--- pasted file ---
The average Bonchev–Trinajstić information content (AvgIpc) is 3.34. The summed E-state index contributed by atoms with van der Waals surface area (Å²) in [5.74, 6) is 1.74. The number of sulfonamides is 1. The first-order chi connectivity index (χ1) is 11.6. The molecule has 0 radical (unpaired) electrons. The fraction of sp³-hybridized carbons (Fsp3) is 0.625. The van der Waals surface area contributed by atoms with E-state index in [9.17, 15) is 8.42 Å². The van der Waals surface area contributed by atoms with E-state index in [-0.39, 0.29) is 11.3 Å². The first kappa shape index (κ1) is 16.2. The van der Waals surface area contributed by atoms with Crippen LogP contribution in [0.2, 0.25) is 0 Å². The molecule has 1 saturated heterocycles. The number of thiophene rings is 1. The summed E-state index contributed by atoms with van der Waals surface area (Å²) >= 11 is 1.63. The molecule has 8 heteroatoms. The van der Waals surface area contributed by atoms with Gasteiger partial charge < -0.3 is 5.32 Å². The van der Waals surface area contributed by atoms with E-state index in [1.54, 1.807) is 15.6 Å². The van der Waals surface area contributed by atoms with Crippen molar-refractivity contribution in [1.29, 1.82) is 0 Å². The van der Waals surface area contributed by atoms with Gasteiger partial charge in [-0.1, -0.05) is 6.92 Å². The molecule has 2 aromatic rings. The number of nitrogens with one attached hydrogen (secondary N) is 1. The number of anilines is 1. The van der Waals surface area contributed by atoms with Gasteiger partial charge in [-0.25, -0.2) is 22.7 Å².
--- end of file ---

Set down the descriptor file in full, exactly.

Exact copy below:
The average Bonchev–Trinajstić information content (AvgIpc) is 3.34. The summed E-state index contributed by atoms with van der Waals surface area (Å²) in [5.74, 6) is 1.74. The number of sulfonamides is 1. The first-order chi connectivity index (χ1) is 11.6. The molecule has 0 radical (unpaired) electrons. The fraction of sp³-hybridized carbons (Fsp3) is 0.625. The van der Waals surface area contributed by atoms with E-state index in [9.17, 15) is 8.42 Å². The van der Waals surface area contributed by atoms with E-state index in [-0.39, 0.29) is 11.3 Å². The first kappa shape index (κ1) is 16.2. The van der Waals surface area contributed by atoms with Crippen LogP contribution in [0.2, 0.25) is 0 Å². The molecule has 1 saturated heterocycles. The number of thiophene rings is 1. The summed E-state index contributed by atoms with van der Waals surface area (Å²) >= 11 is 1.63. The molecule has 8 heteroatoms. The van der Waals surface area contributed by atoms with Gasteiger partial charge < -0.3 is 5.32 Å². The van der Waals surface area contributed by atoms with E-state index in [1.54, 1.807) is 15.6 Å². The van der Waals surface area contributed by atoms with Crippen molar-refractivity contribution in [1.29, 1.82) is 0 Å². The van der Waals surface area contributed by atoms with Gasteiger partial charge in [-0.1, -0.05) is 6.92 Å². The molecule has 2 aromatic rings. The number of nitrogens with one attached hydrogen (secondary N) is 1. The number of anilines is 1. The van der Waals surface area contributed by atoms with Gasteiger partial charge in [-0.25, -0.2) is 22.7 Å².